The ‘tag’ Christian gets bundled around a lot. Our country’s 2010 population census recorded an astonishing figure of 71% Christians. An impressive result, that is, if you believe it. I don’t. Why? Because there are many who identify as Christians based on a number of false notions like growing up in a Christian home, been a church member, living a moral life and many others.
Now, to be a Christian is to be a follower or disciple of Christ which requires that certain things are true of you. Following Christ is not an empty profession of faith. But a life lived in response to the work of grace in a sinners heart. Jesus, in a conversation with His disciples, and by extension us, lays out certain facts true of a Christian—a follower of Christ:
If anyone would come after me, let him deny himself and take up his cross and follow me (Matthew 16:24).
Christ begins His words with a conditional clause: “If anyone would come after me…” Following Christ is a personal decision each individual must make. There must be a personal decision to place our trust in Christ for the salvation of our souls (John 1:12-13, 3:16). When Christ calls, we must respond individually. “Today, if you hear his voice, do not harden your hearts.” (Hebrews 4:7).
Next, Christ calls for self-denial. Following Christ is not a self-aggrandizement trip. Many believers after they are saved are still basking in the self-movement—self-confidence and self-esteem. The call to follow Christ is a lifetime commitment of self-denial to Christ centeredness. As was said of Moses, he chose “…rather to be mistreated with the people of God than to enjoy the fleeting pleasures of sin. He considered the reproach of Christ greater wealth than the treasures of Egypt, for he was looking to the reward” (Hebrews 11:25-26).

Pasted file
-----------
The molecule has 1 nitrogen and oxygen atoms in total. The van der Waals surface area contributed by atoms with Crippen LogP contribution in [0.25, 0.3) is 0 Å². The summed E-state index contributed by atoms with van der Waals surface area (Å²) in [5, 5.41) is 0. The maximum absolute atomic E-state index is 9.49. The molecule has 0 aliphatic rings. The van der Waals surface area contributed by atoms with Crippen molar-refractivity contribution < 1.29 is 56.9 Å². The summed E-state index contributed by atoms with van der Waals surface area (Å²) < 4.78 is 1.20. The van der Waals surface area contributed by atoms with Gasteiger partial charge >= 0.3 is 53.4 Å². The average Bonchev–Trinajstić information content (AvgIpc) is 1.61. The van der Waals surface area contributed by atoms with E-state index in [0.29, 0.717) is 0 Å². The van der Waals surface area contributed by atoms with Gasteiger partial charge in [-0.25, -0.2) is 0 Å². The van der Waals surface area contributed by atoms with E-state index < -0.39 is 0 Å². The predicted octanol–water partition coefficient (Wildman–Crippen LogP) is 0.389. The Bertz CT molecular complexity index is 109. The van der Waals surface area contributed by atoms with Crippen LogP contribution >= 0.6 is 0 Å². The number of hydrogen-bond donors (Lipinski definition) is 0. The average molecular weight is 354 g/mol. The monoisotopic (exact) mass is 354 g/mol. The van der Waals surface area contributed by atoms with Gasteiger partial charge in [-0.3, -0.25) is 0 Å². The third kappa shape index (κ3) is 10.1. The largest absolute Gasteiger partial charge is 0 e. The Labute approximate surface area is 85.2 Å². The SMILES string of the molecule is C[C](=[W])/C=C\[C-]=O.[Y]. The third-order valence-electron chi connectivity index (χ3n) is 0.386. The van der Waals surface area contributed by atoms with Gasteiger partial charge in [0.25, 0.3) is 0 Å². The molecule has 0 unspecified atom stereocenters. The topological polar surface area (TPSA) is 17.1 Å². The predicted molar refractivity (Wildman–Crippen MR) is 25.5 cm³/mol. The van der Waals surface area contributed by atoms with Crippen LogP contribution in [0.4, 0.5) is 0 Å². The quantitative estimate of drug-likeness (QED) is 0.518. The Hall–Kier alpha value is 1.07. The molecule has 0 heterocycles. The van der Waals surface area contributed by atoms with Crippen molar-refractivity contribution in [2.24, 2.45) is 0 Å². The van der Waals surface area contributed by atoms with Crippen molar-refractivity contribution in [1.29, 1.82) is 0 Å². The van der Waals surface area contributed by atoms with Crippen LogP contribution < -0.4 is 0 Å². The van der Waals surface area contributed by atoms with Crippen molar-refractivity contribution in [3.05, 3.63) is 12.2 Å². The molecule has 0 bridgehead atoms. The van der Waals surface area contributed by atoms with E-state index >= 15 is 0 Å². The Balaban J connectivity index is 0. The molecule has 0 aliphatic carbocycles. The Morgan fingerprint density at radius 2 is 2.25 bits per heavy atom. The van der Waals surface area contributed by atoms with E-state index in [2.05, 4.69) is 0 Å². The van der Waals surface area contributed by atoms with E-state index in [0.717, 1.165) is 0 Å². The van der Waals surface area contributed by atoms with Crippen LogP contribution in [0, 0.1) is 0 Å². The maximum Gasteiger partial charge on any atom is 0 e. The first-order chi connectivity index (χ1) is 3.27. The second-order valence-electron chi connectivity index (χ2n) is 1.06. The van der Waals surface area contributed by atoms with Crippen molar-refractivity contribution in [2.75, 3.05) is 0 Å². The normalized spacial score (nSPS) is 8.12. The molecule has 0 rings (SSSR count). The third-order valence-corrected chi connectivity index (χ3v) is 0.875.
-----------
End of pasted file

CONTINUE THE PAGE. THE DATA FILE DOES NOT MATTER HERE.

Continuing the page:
Many people have a distorted view of Christianity. They see the Christian life as an alternative lifestyle to self-improvement, wealth and health. Christ taught otherwise: “…take up [your] cross and follow me”. Becoming a disciple of Christ is not to be miscontrued for a comfortable life because it is not. It is indeed a lifetime commitment and anyone who wants to follow Christ must carefully ponder the decision.
The cross is a symbol of suffering and each one of us who follow Jesus will have to bear our own cross just as Christ bore His and follow Him. The imagery of the cross, needs to produce in us a sober reflection of the cost of following Christ.
Have you counted the cost of following Christ? If you haven’t, do.
But I have let myself to another, even to the King of princes; and how can I, with fairness, go back with thee?… I have given Him my faith, and sworn my allegiance to Him; how, then, can I go back from this, and not be hanged as a traitor? — Christian to Apollyon, The Pilgrim’s Progress